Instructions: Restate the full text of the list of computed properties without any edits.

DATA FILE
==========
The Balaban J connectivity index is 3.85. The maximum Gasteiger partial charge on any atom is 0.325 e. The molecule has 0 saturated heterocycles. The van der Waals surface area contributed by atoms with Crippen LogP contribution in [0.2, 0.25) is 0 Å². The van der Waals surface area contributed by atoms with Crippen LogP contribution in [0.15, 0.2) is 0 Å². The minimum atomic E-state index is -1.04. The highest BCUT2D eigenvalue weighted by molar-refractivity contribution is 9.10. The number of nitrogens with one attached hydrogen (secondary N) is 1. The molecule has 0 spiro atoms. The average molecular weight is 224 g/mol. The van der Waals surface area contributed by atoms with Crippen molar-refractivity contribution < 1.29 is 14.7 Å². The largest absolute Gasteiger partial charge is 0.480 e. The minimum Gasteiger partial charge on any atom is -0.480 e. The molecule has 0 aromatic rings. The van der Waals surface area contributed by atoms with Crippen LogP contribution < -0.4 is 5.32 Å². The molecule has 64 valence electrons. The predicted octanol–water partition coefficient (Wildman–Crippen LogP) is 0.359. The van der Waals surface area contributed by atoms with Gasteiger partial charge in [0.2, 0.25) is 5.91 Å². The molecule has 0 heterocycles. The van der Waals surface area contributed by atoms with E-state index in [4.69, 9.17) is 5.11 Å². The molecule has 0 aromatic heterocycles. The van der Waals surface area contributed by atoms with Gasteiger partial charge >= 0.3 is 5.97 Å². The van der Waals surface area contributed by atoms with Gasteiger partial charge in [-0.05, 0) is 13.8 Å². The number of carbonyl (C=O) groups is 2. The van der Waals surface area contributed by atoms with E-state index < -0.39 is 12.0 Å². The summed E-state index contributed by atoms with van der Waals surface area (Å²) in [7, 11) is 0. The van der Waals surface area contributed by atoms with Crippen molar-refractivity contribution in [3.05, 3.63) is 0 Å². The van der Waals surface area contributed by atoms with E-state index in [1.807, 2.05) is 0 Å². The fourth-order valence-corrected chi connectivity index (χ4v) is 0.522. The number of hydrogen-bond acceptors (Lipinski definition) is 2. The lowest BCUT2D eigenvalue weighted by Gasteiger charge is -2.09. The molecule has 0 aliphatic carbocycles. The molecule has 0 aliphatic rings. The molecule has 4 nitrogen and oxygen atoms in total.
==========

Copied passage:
The Balaban J connectivity index is 3.85. The maximum Gasteiger partial charge on any atom is 0.325 e. The molecule has 0 saturated heterocycles. The van der Waals surface area contributed by atoms with Crippen LogP contribution in [0.2, 0.25) is 0 Å². The van der Waals surface area contributed by atoms with Crippen LogP contribution in [0.15, 0.2) is 0 Å². The minimum atomic E-state index is -1.04. The highest BCUT2D eigenvalue weighted by molar-refractivity contribution is 9.10. The number of nitrogens with one attached hydrogen (secondary N) is 1. The molecule has 0 spiro atoms. The average molecular weight is 224 g/mol. The van der Waals surface area contributed by atoms with Crippen molar-refractivity contribution < 1.29 is 14.7 Å². The largest absolute Gasteiger partial charge is 0.480 e. The minimum Gasteiger partial charge on any atom is -0.480 e. The molecule has 0 aromatic rings. The van der Waals surface area contributed by atoms with Crippen LogP contribution < -0.4 is 5.32 Å². The molecule has 64 valence electrons. The predicted octanol–water partition coefficient (Wildman–Crippen LogP) is 0.359. The van der Waals surface area contributed by atoms with Gasteiger partial charge in [0.2, 0.25) is 5.91 Å². The molecule has 0 heterocycles. The van der Waals surface area contributed by atoms with E-state index in [4.69, 9.17) is 5.11 Å². The molecule has 0 aromatic heterocycles. The van der Waals surface area contributed by atoms with Gasteiger partial charge >= 0.3 is 5.97 Å². The van der Waals surface area contributed by atoms with Gasteiger partial charge in [-0.05, 0) is 13.8 Å². The number of carbonyl (C=O) groups is 2. The van der Waals surface area contributed by atoms with E-state index < -0.39 is 12.0 Å². The summed E-state index contributed by atoms with van der Waals surface area (Å²) in [7, 11) is 0. The van der Waals surface area contributed by atoms with Crippen molar-refractivity contribution in [3.05, 3.63) is 0 Å². The van der Waals surface area contributed by atoms with E-state index in [1.807, 2.05) is 0 Å². The fourth-order valence-corrected chi connectivity index (χ4v) is 0.522. The number of hydrogen-bond acceptors (Lipinski definition) is 2. The lowest BCUT2D eigenvalue weighted by Gasteiger charge is -2.09. The molecule has 0 aliphatic carbocycles. The molecule has 0 aliphatic rings. The molecule has 4 nitrogen and oxygen atoms in total.